TransCanada Corp. is placing a bet on Mexicos demand for fuels.
The Calgary-based pipeline owner is joining with the Mexican company Sierra Oil & Gas to build an $800 million marine terminal and pipeline in the Mexican port of Tuxpan, the companies said in a statement. The project will transport gasoline, diesel and jet fuel to central Mexico.
Mexico, the largest importer of U.S. fuel, gets an infrastructure boost. The nation relies on imports for 55 percent of its gasoline needs, according to June data from Petroleos Mexicanos, the state-owned oil company. Pemex has struggled to process enough crude at its six refineries and has said its seeking partners to help with operations and improvements.
There are not that many markets in the world where you can build a refined products infrastructure project of this scale, and Mexico is one of them, Ivan Sandrea, chief executive officer of Sierra, said in a telephone interview. Mexico needs more import infrastructure to meet growing fuel demand; I cannot see the country moving forward without that.
TransCanada, which announced in March that it would sell minority stakes in its $2 billion Mexican natural gas pipeline business to help fund the $10.2 billion purchase of Columbia Pipeline Group Inc., will have a 50 percent stake in the project. Sierra, which is backed by Riverstone Energy Ltd and which won oil blocks in the countrys first competitive oil auctions, will have 40 percent. The remainder is owned by Mexico City-based Grupo TMM SA, a Latin America-focused maritime transportation company.
We are extremely excited for this project which represents an important expansion of our portfolio in Mexico,” said Robert Jones, TransCanadas Mexico president, in an emailed statement. TransCanadas construction and operating experience will provide significant synergies to safely transport refined products in the central region of the country.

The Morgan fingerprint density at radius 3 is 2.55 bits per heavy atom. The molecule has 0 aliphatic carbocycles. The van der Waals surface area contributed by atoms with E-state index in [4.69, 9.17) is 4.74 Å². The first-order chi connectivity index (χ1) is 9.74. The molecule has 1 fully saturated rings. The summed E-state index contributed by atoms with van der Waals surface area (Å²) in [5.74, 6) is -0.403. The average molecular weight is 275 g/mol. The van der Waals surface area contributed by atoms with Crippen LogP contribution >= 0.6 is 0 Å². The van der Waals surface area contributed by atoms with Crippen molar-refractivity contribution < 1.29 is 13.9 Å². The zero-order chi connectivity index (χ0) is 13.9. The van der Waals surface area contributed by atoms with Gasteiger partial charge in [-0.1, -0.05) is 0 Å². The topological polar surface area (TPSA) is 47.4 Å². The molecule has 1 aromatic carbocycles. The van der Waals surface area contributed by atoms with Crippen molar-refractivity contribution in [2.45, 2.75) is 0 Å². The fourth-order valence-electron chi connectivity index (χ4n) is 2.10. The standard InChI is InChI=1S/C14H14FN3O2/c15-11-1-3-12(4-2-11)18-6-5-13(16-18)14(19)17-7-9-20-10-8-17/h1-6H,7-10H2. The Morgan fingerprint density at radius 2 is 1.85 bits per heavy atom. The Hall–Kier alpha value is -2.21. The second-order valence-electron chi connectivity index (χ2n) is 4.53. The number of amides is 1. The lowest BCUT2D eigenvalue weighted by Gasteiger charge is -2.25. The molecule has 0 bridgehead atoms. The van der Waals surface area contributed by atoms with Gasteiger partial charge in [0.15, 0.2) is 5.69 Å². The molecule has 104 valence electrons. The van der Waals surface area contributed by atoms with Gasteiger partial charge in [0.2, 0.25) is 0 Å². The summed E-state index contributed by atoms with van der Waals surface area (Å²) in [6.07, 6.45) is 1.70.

The companys shares rose 0.4 percent to C$60.74 at 2:57 p.m. Tuesday in Toronto.
TransCanada has had a lot of success in Mexico, they generate favorable returns from their natural gas pipelines, Steven Paget, energy analyst at FirstEnergy Capital Corp. in Calgary, said by phone. They know what they are doing in fuels and they are going where the opportunities are.
The project envisions a marine terminal at the mouth of the Tuxpan River with a draft of 42 feet (14 meters), four docks and storage capacity of about 900,000 barrels. Truck loading and barge access will enable the terminal to meet demand from other ports along the Gulf Coast.
It will be connected to distribution centers in central Mexico by a 265-kilometer (165-mile) refined products pipeline with capacity of some 100,000 barrels a day — to be built alongside TransCanadas natural gas pipeline project from Tuxpan to Tula, utilizing its existing “right of way” access permit.
Construction will start in the second quarter of next year, with operations due to start in the following two years. The first dock will be up and running by early 2018, Sandrea said.
We are working on the marine terminal, in terms of preparing the land, and we are very advanced on many of the permits, he noted. We have already been approached by a number of interested parties, so we are expecting our project to receive strong bids for capacity.